Another overhead that should not be overlooked is waste disposal. Although
all recycling businesses aim to divert as much as possible of the material they
collect away from landfill, this can still be a considerable cost. Commercial
waste collection prices vary considerably depending on the local cost of
waste disposal, and even within local areas the range between different
contractors charges can be large. Collections systems vary depending on the
volumes of waste being collected at each visit, with costs of less than £1 to
£2.50 per refuse sack, £4 to £15 per wheeled bin collection (depending on
size) and £50 to £140 per builder's skip sized container the norm. It is well
worth shopping around for the best local deal.
Direct costs are those that are directly incurred in delivering a service
(wages, vehicle costs etc.) or selling a product (costs of stock, delivery
to customers etc.) The largest direct cost entailed in operating a recycling
business is likely to be wages, principally those paid to collectors of the
recyclable or compostable materials. The second largest is likely to be
vehicle running costs.
Direct labour rates for recycling businesses are generally comparable to
other industrial service sectors employing unskilled or semi-skilled labour.
Some kerbside collection schemes use vehicles of 7.5t and above, which
are classified as Heavy Goods Vehicles (HGVs), to drive which a special
additional driving test must be passed. Businesses employing HGV drivers
would expect to offer up to double the wage of standard collectors.
As recycling operations usually require workers to be committed and to work
hard in all weather conditions, pay is generally higher than the minimum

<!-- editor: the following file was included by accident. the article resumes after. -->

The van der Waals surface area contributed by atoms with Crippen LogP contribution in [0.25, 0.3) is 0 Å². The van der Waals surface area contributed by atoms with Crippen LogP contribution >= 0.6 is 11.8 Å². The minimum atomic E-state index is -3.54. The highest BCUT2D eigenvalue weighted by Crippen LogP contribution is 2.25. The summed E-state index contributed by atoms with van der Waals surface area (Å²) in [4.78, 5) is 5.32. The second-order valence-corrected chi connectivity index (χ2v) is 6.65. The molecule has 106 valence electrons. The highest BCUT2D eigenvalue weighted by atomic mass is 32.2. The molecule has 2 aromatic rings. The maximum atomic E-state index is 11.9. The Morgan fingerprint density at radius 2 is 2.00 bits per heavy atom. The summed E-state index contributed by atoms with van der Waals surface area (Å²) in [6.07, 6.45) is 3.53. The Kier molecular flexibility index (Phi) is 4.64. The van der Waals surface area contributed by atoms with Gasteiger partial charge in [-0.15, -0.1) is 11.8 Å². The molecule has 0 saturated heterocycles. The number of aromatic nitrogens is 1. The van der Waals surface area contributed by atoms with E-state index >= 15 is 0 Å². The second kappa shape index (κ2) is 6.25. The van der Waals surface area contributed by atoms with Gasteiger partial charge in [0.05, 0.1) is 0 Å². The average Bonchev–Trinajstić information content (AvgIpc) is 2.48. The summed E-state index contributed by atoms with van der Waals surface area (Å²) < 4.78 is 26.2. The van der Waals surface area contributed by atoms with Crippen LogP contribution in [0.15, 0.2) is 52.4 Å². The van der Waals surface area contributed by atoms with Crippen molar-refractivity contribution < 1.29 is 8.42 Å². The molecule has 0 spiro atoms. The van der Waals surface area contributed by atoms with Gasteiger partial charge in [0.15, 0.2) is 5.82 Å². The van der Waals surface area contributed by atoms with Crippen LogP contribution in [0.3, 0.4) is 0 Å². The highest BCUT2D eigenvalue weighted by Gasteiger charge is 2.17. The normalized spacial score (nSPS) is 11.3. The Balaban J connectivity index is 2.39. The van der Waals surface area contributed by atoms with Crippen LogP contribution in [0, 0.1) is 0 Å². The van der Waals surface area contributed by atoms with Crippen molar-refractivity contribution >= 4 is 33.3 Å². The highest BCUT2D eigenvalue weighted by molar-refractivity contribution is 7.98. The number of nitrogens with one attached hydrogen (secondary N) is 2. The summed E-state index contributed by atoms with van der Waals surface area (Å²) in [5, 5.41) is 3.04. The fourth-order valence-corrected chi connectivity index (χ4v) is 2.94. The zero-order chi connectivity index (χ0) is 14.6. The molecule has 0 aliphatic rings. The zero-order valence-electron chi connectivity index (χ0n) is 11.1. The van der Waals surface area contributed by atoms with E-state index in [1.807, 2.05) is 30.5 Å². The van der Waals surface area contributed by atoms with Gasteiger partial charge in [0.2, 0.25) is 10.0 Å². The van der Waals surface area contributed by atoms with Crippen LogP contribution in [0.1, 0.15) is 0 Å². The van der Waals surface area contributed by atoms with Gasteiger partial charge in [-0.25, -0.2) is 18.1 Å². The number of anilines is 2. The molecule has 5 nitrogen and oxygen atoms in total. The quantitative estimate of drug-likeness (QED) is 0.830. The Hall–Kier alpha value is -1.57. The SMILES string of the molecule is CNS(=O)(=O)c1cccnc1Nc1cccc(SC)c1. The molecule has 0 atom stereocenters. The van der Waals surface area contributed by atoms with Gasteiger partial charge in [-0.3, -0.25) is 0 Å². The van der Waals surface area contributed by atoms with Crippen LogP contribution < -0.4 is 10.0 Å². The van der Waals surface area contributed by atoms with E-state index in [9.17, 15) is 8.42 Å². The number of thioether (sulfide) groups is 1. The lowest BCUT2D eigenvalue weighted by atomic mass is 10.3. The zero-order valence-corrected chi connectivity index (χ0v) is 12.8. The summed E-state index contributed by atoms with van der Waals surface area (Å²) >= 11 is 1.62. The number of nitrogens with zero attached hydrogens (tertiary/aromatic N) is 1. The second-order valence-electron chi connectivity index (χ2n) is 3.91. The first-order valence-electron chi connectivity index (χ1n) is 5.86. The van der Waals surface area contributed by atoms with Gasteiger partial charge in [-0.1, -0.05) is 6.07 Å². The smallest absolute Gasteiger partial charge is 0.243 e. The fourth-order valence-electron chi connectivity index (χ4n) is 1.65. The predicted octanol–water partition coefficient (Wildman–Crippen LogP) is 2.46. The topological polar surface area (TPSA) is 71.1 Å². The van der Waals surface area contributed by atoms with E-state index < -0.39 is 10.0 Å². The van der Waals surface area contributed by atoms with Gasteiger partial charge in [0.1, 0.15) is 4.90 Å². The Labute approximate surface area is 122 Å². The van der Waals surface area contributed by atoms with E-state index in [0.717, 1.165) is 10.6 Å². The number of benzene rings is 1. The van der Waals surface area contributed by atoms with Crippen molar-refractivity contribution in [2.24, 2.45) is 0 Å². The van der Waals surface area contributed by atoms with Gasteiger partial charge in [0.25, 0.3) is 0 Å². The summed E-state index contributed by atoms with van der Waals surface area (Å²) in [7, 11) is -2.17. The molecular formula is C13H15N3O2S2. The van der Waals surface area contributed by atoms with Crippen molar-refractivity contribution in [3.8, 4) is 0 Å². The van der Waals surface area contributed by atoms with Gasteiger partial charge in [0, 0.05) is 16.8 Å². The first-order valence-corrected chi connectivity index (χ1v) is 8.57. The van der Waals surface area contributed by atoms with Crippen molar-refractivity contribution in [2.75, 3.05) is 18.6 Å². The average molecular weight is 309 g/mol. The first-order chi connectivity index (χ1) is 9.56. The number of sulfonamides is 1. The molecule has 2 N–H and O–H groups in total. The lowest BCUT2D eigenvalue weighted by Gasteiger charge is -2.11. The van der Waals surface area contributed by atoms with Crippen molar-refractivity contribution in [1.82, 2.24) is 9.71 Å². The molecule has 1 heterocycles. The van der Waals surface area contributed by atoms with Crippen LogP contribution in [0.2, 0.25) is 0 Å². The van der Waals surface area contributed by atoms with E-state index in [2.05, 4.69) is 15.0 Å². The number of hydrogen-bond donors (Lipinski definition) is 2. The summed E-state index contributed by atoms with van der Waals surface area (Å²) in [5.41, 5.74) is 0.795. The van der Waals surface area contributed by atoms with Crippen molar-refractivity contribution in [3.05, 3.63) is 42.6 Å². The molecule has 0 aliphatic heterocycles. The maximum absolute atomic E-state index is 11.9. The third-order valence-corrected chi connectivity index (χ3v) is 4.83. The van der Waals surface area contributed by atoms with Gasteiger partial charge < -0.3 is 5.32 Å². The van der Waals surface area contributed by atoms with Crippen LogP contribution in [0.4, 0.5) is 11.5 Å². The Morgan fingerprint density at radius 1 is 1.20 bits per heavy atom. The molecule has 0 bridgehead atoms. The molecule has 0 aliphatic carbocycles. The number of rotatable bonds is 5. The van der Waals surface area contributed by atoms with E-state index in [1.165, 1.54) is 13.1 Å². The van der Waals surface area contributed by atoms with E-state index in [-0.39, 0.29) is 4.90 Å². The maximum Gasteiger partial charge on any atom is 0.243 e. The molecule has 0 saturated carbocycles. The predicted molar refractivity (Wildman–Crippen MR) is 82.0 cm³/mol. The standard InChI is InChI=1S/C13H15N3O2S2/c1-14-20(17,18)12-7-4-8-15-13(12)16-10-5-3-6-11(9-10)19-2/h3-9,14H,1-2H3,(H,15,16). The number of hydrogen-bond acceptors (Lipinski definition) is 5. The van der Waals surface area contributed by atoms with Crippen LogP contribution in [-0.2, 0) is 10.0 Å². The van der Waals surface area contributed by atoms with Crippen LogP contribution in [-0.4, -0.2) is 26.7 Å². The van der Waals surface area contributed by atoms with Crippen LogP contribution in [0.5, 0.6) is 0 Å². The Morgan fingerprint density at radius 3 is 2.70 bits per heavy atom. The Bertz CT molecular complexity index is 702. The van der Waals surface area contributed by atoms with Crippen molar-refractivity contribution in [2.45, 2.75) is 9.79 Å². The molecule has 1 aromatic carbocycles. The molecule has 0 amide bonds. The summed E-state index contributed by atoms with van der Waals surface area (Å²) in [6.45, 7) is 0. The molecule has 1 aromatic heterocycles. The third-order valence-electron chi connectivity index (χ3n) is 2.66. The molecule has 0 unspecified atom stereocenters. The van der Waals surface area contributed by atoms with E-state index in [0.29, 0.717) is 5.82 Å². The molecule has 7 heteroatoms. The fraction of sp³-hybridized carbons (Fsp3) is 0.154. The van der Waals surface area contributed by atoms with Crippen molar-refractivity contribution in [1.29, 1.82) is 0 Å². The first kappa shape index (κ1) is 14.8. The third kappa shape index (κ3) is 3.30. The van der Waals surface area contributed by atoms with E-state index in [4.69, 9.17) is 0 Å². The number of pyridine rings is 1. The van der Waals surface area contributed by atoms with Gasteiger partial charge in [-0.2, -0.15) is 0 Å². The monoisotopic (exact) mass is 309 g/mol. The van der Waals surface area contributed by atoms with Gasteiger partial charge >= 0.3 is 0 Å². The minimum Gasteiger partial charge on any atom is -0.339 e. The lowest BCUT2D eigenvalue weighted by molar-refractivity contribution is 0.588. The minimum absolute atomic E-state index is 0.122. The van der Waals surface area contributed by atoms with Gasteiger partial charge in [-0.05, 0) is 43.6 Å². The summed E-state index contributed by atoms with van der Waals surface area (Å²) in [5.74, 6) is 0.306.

wage, with basic collectors' wages ranging between £5 and £7 per hour
and HGV drivers ranging between £10 and £12 per hour.
Several recycling operations in the UK run intermediate labour market (ILM)
schemes through initiatives such as the New Deal. ILM schemes are defined
as `stimulating temporary employment and sustainable new jobs for long-
term unemployed people in disadvantaged communities, which substantially
' Schemes offer paid work, subsidised by an ILM
funder, along with high-quality training, personal development and assistance
with job seeking. ILMs can offer a vehicle to meet social objectives and,
through their funding, an income source which offsets part or all of the cost
of employing workers. As recycling operations require crews of collectors to
work unsupervised in the community, many social enterprises opt for a mix
of ILM and permanent labour, often providing an avenue into permanent
employment through ILM placement within the organisation.
Vehicle costs include fuel, road tax, vehicle insurance, MOTs and repairs,
as well as leasing or hire costs. Diesel engines are more economical and
arguably more environmentally friendly than petrol. Electric vehicles are
increasingly used and can be very economical to operate, the smallest PCVs
costing as little as 30p per day to charge. Electric vehicles also benefit from
a reduced road tax.
18 ILM Network
19 Small Business Service
20 Association of Business Recovery Professionals